MM has assigned me the task of making sense of the National Education Association’s new “Great Public Schools for Every Student by 2020.” I read two pieces of NEA’s six-point plan, and I saw dollar signs jumping off the page.
The NEA wants Congress to guarantee full funding for NCLB’s Title I and the Individuals with Disabilities Education Act. (In federal budget terms, that would make those programs entitlements, meaning they wouldn’t be subjected to the cap on discretionary spending.) That would more than double the $26 billion currently spent on those programs.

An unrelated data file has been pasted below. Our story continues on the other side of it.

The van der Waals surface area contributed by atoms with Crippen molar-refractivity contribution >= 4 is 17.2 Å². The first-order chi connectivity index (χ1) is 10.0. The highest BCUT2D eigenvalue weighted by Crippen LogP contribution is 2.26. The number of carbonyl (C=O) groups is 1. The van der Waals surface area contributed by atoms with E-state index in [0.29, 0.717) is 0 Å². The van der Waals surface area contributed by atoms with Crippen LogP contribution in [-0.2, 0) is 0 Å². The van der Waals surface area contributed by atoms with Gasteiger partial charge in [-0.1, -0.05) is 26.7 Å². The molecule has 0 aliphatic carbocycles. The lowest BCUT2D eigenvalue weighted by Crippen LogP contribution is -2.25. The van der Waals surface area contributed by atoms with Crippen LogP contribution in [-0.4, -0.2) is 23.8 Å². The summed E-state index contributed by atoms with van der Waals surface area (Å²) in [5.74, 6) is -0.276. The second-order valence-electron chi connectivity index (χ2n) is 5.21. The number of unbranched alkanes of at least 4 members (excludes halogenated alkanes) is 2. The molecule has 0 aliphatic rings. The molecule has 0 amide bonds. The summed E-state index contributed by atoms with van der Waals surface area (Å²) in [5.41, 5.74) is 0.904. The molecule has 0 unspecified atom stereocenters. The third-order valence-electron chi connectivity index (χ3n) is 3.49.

The new federal money would be small change compared to what the NEA wants to get from states. The union is proposing that federal law require each state to write a “adequacy and equity” plan. The document would detail the inequities in their school systems and explain what the state would do to fix them. They’d also become Exhibit A for any lawyer suing a state for failing to adequately finance its schools.
As my colleague Vaishali Honawar points out, NEA’s proposal isn’t surprising. After all, wouldn’t you expect the union to ask for more money and the other elements of their plan (promoting teaching as a profession, improving accountability, investing in education research, and basing reforms on proven strategies)?
But the amount of money that could go to schools if this plan is enacted could be staggering.
A version of this news article first appeared in the NCLB: Act II blog.